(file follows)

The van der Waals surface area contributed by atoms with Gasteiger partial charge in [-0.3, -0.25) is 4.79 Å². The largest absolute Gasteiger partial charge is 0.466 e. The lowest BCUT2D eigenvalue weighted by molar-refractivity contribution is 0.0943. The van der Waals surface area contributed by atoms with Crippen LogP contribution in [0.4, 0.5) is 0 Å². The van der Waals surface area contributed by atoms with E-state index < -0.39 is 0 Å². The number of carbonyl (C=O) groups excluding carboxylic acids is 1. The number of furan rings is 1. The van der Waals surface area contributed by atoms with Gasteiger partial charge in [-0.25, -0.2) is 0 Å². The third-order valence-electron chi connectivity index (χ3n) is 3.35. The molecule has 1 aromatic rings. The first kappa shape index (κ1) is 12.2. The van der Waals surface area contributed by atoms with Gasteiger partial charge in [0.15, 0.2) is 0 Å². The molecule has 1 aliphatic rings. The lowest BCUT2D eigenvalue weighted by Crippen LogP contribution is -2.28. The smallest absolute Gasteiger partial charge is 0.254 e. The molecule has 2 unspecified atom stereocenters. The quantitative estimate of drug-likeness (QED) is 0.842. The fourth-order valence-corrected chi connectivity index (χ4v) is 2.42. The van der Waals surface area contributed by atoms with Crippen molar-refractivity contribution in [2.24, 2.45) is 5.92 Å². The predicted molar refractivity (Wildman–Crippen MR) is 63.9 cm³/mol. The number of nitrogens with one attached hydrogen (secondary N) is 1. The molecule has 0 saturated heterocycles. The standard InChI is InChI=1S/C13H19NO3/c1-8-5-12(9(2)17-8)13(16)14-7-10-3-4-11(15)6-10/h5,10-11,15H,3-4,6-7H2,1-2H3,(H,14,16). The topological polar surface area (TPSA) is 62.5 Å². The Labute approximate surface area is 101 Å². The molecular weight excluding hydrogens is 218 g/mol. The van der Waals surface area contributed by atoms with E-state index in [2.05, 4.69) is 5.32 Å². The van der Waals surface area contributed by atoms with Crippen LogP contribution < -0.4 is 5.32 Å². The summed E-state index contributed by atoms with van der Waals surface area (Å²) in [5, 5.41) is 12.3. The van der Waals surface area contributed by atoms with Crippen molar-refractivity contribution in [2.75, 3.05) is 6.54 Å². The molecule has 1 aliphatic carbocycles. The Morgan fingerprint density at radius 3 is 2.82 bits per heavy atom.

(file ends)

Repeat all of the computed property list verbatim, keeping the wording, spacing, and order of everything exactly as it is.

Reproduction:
The van der Waals surface area contributed by atoms with Gasteiger partial charge in [-0.3, -0.25) is 4.79 Å². The largest absolute Gasteiger partial charge is 0.466 e. The lowest BCUT2D eigenvalue weighted by molar-refractivity contribution is 0.0943. The van der Waals surface area contributed by atoms with Crippen LogP contribution in [0.4, 0.5) is 0 Å². The van der Waals surface area contributed by atoms with E-state index < -0.39 is 0 Å². The number of carbonyl (C=O) groups excluding carboxylic acids is 1. The number of furan rings is 1. The van der Waals surface area contributed by atoms with Gasteiger partial charge in [-0.25, -0.2) is 0 Å². The third-order valence-electron chi connectivity index (χ3n) is 3.35. The molecule has 1 aromatic rings. The first kappa shape index (κ1) is 12.2. The van der Waals surface area contributed by atoms with Gasteiger partial charge in [0.15, 0.2) is 0 Å². The molecule has 1 aliphatic rings. The lowest BCUT2D eigenvalue weighted by Crippen LogP contribution is -2.28. The smallest absolute Gasteiger partial charge is 0.254 e. The molecule has 2 unspecified atom stereocenters. The quantitative estimate of drug-likeness (QED) is 0.842. The fourth-order valence-corrected chi connectivity index (χ4v) is 2.42. The van der Waals surface area contributed by atoms with Crippen molar-refractivity contribution in [2.24, 2.45) is 5.92 Å². The predicted molar refractivity (Wildman–Crippen MR) is 63.9 cm³/mol. The number of nitrogens with one attached hydrogen (secondary N) is 1. The molecule has 0 saturated heterocycles. The standard InChI is InChI=1S/C13H19NO3/c1-8-5-12(9(2)17-8)13(16)14-7-10-3-4-11(15)6-10/h5,10-11,15H,3-4,6-7H2,1-2H3,(H,14,16). The topological polar surface area (TPSA) is 62.5 Å². The Labute approximate surface area is 101 Å². The molecular weight excluding hydrogens is 218 g/mol. The van der Waals surface area contributed by atoms with E-state index in [2.05, 4.69) is 5.32 Å². The van der Waals surface area contributed by atoms with Crippen LogP contribution < -0.4 is 5.32 Å². The summed E-state index contributed by atoms with van der Waals surface area (Å²) in [5, 5.41) is 12.3. The van der Waals surface area contributed by atoms with Crippen molar-refractivity contribution in [2.75, 3.05) is 6.54 Å². The molecule has 1 aliphatic carbocycles. The Morgan fingerprint density at radius 3 is 2.82 bits per heavy atom.